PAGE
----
This article has been marked as incomplete and in need of reformatting. Please help us to improve it.

Practical Plants is a community wiki. You can edit this page to improve the quality of the information it contains. To learn how, please read the editing guide.

Uses

Toxic parts

There are some suggestions that the sap of this species can cause a skin rash in susceptible people, but this has not been substantiated. See also notes in 'Cultivation Details'.

Edible uses

Notes

Fruit - cooked[1][2][3][4]. An acid flavour[1]. It is also used medicinally[1][3]. The fruit can be used as a salt or a rennet substitute[5][4].

Unknown part

Fruit

Material uses

The leaves are rich in tannin. They can be collected as they fall in the autumn and used as a brown dye or as a mordant[6].

A blue dye is obtained from insect galls on the plant[7], it can also be used as an ink[8]. The galls are formed as a result of damage by the greenfly, Aphis chinensis[9]. The galls contain up to 77% tannin[9]. The reports do not say if the galls are harvested before or after the insect has left the gall. An oil is extracted from the seeds[10][2]. It attains a tallow-like consistency on standing and is used to make candles. These burn brilliantly, though they emit a pungent smoke[10].

The wood is soft and is not used[3].

Unknown part

Medicinal uses(Warning!)

The leaves and the roots are depurative[11]. They stimulate blood circulation[11]. A decoction is used in the treatment of haemoptysis, inflammations, laryngitis, snakebite, stomach-ache and traumatic fractures[11][12].

The stem bark is astringent and anthelmintic[12]. The fruit is used in the treatment of colic[13]. The seed is used in the treatment of coughs, dysentery, fever, jaundice, malaria and rheumatism[12]. The root bark is cholagogue[12]. Galls on the plant are rich in tannin[14]. They are used internally for their astringent and styptic properties to treat conditions such as diarrhoea and haemorrhage[12][14]. They are a frequent ingredient in polyherbal prescriptions for diabetes mellitus[12]. An excrescence produced on the leaf by an insect Melaphis chinensis or M. paitan (this report probably refers to the galls produced by the plant in response to the insect[K]) is antiseptic, astringent and haemostatic[15]. It s used in the treatment of persistent cough with blood, chronic diarrhoea, spontaneous sweating, night sweats, bloody stool, urorrhoea and bloody sputum. It is used applied externally to burns, bleeding due to traumatic injuries, haemorrhoids and ulcers in the mouth[15].

Some caution is advised in the use of the leaves and stems of this plant, see the notes above on toxicity.

Ecology

Ecosystem niche/layer

Secondary canopy

Ecological Functions

Nothing listed.

Forage

Nothing listed.

Shelter

Nothing listed.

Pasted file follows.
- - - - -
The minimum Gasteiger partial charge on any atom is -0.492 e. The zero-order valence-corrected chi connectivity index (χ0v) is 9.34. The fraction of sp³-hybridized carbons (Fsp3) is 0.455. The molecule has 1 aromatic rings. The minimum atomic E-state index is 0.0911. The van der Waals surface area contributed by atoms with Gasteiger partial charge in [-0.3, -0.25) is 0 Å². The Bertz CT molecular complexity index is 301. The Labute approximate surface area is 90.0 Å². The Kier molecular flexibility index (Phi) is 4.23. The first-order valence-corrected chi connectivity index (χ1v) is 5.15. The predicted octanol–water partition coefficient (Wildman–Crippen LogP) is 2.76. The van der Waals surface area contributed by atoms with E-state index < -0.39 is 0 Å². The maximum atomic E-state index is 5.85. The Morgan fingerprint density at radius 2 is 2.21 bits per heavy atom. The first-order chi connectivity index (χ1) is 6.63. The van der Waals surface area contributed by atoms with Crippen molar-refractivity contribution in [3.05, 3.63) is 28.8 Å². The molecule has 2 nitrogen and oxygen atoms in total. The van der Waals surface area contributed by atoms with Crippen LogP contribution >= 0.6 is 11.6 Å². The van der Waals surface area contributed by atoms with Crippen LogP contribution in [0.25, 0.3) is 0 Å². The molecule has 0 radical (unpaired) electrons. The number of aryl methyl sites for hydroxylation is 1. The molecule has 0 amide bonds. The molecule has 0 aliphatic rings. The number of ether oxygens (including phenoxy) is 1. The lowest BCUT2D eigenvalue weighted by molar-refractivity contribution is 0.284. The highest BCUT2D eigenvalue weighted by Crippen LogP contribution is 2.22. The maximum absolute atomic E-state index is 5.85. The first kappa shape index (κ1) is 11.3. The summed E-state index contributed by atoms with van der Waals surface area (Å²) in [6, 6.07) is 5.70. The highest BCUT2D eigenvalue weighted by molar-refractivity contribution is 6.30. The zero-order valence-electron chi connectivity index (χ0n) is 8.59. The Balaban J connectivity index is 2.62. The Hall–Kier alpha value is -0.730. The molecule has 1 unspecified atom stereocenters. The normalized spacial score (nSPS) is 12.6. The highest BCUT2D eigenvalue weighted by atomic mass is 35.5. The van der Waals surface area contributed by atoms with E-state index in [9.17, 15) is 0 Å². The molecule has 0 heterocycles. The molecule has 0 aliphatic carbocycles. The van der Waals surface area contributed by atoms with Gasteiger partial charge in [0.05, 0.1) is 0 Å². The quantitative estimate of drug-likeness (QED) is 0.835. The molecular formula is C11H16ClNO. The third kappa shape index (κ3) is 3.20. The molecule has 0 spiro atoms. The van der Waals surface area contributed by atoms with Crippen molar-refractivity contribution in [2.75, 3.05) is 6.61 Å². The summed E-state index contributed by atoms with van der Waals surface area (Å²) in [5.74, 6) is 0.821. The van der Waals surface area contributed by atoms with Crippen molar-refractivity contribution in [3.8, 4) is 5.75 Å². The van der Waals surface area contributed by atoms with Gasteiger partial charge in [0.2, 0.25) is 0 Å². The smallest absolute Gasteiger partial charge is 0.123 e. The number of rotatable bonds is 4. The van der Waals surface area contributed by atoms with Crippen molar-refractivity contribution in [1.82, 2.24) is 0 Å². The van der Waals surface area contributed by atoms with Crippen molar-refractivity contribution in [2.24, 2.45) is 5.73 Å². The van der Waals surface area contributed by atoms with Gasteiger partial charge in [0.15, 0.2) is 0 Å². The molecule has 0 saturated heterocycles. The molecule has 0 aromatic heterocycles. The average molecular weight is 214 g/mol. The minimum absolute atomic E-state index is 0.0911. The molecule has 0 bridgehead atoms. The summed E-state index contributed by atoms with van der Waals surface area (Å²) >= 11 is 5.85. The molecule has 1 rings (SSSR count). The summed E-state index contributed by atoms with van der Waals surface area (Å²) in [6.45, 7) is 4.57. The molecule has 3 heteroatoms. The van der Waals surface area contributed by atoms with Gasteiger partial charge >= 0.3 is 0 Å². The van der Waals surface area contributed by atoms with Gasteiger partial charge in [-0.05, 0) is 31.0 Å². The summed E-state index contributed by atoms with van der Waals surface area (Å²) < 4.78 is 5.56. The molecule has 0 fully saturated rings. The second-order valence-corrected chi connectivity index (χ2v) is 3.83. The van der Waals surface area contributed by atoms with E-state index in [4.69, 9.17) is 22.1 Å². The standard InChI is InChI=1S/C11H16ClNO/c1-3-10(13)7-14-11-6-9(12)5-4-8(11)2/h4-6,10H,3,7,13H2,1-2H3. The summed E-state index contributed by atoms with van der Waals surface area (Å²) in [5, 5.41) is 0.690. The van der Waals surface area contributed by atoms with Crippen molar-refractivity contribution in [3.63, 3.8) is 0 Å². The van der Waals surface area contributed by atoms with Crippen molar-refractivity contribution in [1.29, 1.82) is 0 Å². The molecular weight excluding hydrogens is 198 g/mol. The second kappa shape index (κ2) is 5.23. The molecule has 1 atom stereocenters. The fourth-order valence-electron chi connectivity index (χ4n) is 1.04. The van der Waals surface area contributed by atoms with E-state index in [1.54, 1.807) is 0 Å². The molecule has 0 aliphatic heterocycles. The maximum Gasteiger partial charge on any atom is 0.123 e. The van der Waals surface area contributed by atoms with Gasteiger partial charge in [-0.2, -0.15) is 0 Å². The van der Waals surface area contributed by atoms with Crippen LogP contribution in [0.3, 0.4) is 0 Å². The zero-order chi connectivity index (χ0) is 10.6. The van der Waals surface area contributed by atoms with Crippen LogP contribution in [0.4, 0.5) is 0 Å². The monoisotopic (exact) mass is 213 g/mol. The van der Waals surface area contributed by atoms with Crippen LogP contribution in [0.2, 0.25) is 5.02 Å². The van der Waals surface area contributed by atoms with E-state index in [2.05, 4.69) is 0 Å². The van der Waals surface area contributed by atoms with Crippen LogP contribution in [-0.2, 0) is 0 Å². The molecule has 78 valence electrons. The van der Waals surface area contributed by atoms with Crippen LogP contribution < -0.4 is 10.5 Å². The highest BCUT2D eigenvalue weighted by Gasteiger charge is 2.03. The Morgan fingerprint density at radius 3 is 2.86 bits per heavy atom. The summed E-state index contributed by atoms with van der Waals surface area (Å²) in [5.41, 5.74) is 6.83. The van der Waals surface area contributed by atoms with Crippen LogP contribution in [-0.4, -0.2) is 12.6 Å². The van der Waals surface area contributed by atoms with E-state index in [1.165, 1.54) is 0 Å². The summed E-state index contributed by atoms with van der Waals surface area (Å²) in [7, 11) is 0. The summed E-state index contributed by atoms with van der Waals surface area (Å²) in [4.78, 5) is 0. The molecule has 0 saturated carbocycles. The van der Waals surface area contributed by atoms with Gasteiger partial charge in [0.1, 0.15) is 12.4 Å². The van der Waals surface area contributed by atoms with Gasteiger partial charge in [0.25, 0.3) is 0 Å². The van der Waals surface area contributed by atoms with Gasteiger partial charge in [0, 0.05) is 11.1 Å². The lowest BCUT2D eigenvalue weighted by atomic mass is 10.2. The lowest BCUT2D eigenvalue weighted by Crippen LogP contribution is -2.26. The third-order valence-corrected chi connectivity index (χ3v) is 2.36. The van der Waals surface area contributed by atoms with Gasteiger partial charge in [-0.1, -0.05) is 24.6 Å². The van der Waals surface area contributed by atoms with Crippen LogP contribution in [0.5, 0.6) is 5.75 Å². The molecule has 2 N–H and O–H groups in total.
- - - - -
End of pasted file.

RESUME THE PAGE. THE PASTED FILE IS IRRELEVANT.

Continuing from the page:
Propagation

Seed - best sown in a cold frame as soon as it is ripe. Pre-soak the seed for 24 hours in hot water (starting at a temperature of 80 - 90c and allowing it to cool) prior to sowing in order to leach out any germination inhibitors[16]. This soak water can be drunk and has a delicious lemon-flavour. The stored seed also needs hot water treatment and can be sown in early spring in a cold frame[16]. When they are large enough to handle, prick the seedlings out into individual pots and grow them on in the greenhouse for their first winter. Plant them out into their permanent positions in late spring or early summer, after the last expected frosts.

Cuttings of half-ripe wood, 10cm with a heel, July/August in a frame[16]. Root cuttings 4cm long taken in December and potted up vertically in a greenhouse. Good percentage[17][16].

Suckers in late autumn to winter[16].

Practical Plants is currently lacking information on propagation instructions of Rhus chinensis. Help us fill in the blanks! Edit this page to add your knowledge.



Cultivation

Succeeds in a well-drained fertile soil in full sun[18][16].

A very ornamental plant[18], it is not fully hardy in all parts of Britain and needs a hot summer in order to fully ripen its wood, suffering winter damage to late growth if the temperature falls below about -7°c[16]. The young growth in spring can be damaged by late frosts. The plants are also susceptible to coral spot fungus and any winter damage will exacerbate the situation[18]. Plants have brittle branches and these can be broken off in strong winds[16]. Many of the species in this genus are highly toxic and can also cause severe irritation to the skin of some people, whilst other species such as this one are not poisonous. It is relatively simple to distinguish which is which, the poisonous species have axillary panicles and smooth fruits whilst non-poisonous species have compound terminal panicles and fruits covered with acid crimson hairs[19][10]. The toxic species are sometimes separated into their own genus, Toxicodendron, by some botanists[16]. Plants in this genus are notably resistant to honey fungus[16].

Dioecious. Male and female plants must be grown if seed is required.

Crops

Problems, pests & diseases

Associations & Interactions

There are no interactions listed for Rhus chinensis. Do you know of an interaction that should be listed here? edit this page to add it.

Polycultures & Guilds

There are no polycultures listed which include Rhus chinensis.

Descendants

Cultivars

Varieties

None listed.

Subspecies

None listed.

Full Data

This table shows all the data stored for this plant.